Monday, February 1, 2016


The Iowa caucuses are going on this evening, which is the way that a state's Democratic and Republican parties choose their delegates for their respective party conventions. Iowa generates a lot of buzz because it's the first state to do so in the election year, and is a kind of marker separating all the speculation that goes on before a single vote has been cast and the kind of speculation that goes on after there's a little hard data coming in. People claim to be able to predict a lot by what happens in Iowa and perhaps they even can.

I'm a Californian, and we don't have caucuses, we have primaries, so "caucus" is one of those many, many words and concepts that I have some vague and woolly understanding of, meaning, basically, no understanding at all.

But let's start with the word itself. For some reason, it always reminds me of Alice in Wonderland, and that's because, on investigation, there actually is a caucus race in chapter three. According to Spark Notes, the Dodo suggests a caucus race in order to get dry, which consists of all the animals running around helter skelter for half an hour until the Dodo declares the race at an end. Is it any wonder that I have a very strange notion of what goes on in those Iowa caucus rooms?

                                                               Project Gutenberg

Having suspected a British origin, I thought "caucus" might go back to the Romans, the "-us" on the end being the clue, but in this I was very wrong. It's actually an American word, which goes way back to the early days of the country, and has origins in a couple of possible sources, none definitive. According to the Online Etymology Dictionary, its first in print in 1763 and may have come from the Algonquin word for counselor or adviser, which was caucausu, or from the name of a Boston drinking club, the Caucus Club, which may have been taken from the Greek kaukos, which means drinking cup. Whatever the origins, it was an American style institution from the get go, which makes me wonder how Lewis Carroll got interested in it.

The first usage mentioned in print referred to a private meeting of party leaders, but the term soon became more generalized and John Pickering in his 1816 book, "A vocabulary, or collection of words and phrases which have been supposed to be peculiar to the United States of America" called it a cant term referring to any meeting where party members agree on candidates or measures before more public discussions. (Quote is at Online Etymology Dictionary if you're interested.)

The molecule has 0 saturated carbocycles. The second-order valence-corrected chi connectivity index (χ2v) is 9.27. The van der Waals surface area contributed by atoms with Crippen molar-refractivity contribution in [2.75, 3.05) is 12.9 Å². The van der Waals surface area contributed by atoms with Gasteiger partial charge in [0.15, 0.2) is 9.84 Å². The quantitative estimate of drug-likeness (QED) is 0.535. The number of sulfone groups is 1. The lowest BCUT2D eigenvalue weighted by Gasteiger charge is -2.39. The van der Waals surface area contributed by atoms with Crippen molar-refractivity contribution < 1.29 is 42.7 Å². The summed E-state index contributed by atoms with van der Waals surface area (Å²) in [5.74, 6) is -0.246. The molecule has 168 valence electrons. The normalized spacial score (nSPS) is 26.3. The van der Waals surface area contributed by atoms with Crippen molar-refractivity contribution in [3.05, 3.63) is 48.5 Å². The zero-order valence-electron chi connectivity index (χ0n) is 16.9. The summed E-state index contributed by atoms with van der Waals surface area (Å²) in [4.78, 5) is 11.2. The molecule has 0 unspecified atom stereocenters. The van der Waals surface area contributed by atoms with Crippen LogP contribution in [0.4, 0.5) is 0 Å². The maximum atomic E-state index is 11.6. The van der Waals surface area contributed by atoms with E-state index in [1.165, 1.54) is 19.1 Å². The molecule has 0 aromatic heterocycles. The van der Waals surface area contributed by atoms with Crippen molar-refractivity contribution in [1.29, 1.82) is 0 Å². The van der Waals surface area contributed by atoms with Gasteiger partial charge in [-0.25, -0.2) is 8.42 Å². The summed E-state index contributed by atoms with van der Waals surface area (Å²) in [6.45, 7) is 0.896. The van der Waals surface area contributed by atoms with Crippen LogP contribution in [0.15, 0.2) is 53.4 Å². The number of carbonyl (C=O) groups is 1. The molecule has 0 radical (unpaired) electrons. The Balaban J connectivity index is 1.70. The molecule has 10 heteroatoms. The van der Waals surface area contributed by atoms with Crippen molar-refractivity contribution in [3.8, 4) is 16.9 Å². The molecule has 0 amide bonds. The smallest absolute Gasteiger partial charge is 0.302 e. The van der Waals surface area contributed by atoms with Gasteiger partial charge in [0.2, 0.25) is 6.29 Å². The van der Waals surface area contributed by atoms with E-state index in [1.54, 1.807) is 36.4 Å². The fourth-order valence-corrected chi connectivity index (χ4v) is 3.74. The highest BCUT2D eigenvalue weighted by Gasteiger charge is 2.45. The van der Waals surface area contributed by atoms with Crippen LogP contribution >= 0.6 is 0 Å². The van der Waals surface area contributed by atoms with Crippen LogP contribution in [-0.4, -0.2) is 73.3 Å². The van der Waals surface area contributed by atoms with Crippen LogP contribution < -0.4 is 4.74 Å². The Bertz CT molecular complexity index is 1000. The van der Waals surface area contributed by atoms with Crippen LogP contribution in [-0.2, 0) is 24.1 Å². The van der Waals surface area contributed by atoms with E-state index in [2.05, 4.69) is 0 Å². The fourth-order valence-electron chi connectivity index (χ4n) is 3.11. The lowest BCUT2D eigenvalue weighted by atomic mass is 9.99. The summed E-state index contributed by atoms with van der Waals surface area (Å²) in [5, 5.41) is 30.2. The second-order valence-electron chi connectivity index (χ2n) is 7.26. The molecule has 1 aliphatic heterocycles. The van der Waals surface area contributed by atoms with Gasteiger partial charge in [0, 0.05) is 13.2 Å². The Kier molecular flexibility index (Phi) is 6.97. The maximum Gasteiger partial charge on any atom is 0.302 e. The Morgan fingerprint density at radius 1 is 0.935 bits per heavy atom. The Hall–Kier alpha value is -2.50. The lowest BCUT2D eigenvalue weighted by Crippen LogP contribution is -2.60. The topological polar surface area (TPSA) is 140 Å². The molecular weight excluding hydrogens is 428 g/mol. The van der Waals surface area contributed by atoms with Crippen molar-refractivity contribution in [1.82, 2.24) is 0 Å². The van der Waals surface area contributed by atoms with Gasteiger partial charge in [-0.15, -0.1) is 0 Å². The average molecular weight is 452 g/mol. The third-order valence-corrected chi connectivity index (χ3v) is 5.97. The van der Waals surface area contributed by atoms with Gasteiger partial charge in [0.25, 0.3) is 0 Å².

I wouldn't have been able to tell you before looking into this, but Iowa is far from the only state to hold caucuses. What's your guess? This article by Andi O'Rourke will tell you exactly how many states (and territories, that's a hint) use the caucus selection process. It also breaks down how each state uses the caucus process in its own way.

As far as the Iowa caucuses goes, the Democrats and the Republicans handle them in quite different ways. Both parties convene in a variety of precinct meeting places, like churches, schools, etc. There may be speeches and some last minute items of business. At this point, the Republicans cast secret ballots, pretty much like you would in a California primary (although, as I watch, it's really just folded pieces of paper handed in) and at that point, their work is done. For the Democrats, though, their work is only beginning.

Democrats gather into candidate preference groups. Then each group is counted. A candidate has to have 15% of the total votes in the room at the time of the count. If they don't, their group has to disperse and throw in their lot with another group, and that group now has to try and come up with the required 15%. Patrick Allen at Life Hacker has a good piece on all of this

Here's an example from a presidential precinct in Iowa, circa 2008.

Hmm. Maybe Lewis Carroll was more on point than I thought.


  1. I have a theory about where Lewis Carroll may have heard about a caucus race....In Charles Dickens's American Notes he attends one and is not terribly impressed.

    Carroll probably read American Notes (it was a best seller).

  2. Cool. I think that's a fair guess. I'm going to have to hunt out that Dickens' impression of a caucus in his day.

    I was pleased to hear Bernie Sanders mention in the debate last night that he had caucused with some group or other in Congress, which gives another current day usage of the word.

  3. No relation to the British "cock-up," is there?

  4. I think only in substance, Peter.

  5. Having take a brief glance at The Phrase Finder, I fear that the origins of cock-up are too murky even for me.